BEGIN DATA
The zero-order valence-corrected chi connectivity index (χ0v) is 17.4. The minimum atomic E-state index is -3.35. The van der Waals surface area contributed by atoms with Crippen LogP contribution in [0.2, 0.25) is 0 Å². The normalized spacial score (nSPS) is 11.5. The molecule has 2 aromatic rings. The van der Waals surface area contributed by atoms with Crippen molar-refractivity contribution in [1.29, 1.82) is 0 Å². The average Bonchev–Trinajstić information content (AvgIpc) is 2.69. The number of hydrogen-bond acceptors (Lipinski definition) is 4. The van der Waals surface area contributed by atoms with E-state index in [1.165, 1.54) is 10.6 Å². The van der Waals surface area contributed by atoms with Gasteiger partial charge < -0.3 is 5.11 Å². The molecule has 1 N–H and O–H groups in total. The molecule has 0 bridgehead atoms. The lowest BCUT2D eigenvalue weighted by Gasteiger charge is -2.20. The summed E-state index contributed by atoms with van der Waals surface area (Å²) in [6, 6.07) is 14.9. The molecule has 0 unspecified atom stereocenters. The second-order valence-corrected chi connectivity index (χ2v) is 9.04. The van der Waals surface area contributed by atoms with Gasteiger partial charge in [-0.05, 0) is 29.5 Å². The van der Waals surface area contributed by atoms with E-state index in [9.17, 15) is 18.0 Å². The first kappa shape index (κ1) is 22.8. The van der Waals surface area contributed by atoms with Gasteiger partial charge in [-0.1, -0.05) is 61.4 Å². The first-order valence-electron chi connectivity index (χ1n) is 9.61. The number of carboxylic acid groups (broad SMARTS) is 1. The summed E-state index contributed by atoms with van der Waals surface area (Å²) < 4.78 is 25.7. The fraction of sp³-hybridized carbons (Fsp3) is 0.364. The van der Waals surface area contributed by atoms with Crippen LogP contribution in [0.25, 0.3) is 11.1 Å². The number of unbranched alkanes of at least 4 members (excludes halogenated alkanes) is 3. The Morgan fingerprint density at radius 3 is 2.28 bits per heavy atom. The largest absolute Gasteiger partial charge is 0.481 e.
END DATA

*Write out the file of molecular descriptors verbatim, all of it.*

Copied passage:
The zero-order valence-corrected chi connectivity index (χ0v) is 17.4. The minimum atomic E-state index is -3.35. The van der Waals surface area contributed by atoms with Crippen LogP contribution in [0.2, 0.25) is 0 Å². The normalized spacial score (nSPS) is 11.5. The molecule has 2 aromatic rings. The van der Waals surface area contributed by atoms with Crippen molar-refractivity contribution in [1.29, 1.82) is 0 Å². The average Bonchev–Trinajstić information content (AvgIpc) is 2.69. The number of hydrogen-bond acceptors (Lipinski definition) is 4. The van der Waals surface area contributed by atoms with E-state index in [1.165, 1.54) is 10.6 Å². The van der Waals surface area contributed by atoms with Gasteiger partial charge < -0.3 is 5.11 Å². The molecule has 1 N–H and O–H groups in total. The molecule has 0 bridgehead atoms. The lowest BCUT2D eigenvalue weighted by Gasteiger charge is -2.20. The summed E-state index contributed by atoms with van der Waals surface area (Å²) in [6, 6.07) is 14.9. The molecule has 0 unspecified atom stereocenters. The second-order valence-corrected chi connectivity index (χ2v) is 9.04. The van der Waals surface area contributed by atoms with Gasteiger partial charge in [-0.05, 0) is 29.5 Å². The van der Waals surface area contributed by atoms with E-state index in [9.17, 15) is 18.0 Å². The first kappa shape index (κ1) is 22.8. The van der Waals surface area contributed by atoms with Gasteiger partial charge in [-0.1, -0.05) is 61.4 Å². The first-order valence-electron chi connectivity index (χ1n) is 9.61. The number of carboxylic acid groups (broad SMARTS) is 1. The summed E-state index contributed by atoms with van der Waals surface area (Å²) < 4.78 is 25.7. The fraction of sp³-hybridized carbons (Fsp3) is 0.364. The van der Waals surface area contributed by atoms with Crippen LogP contribution in [0.25, 0.3) is 11.1 Å². The number of unbranched alkanes of at least 4 members (excludes halogenated alkanes) is 3. The Morgan fingerprint density at radius 3 is 2.28 bits per heavy atom. The largest absolute Gasteiger partial charge is 0.481 e.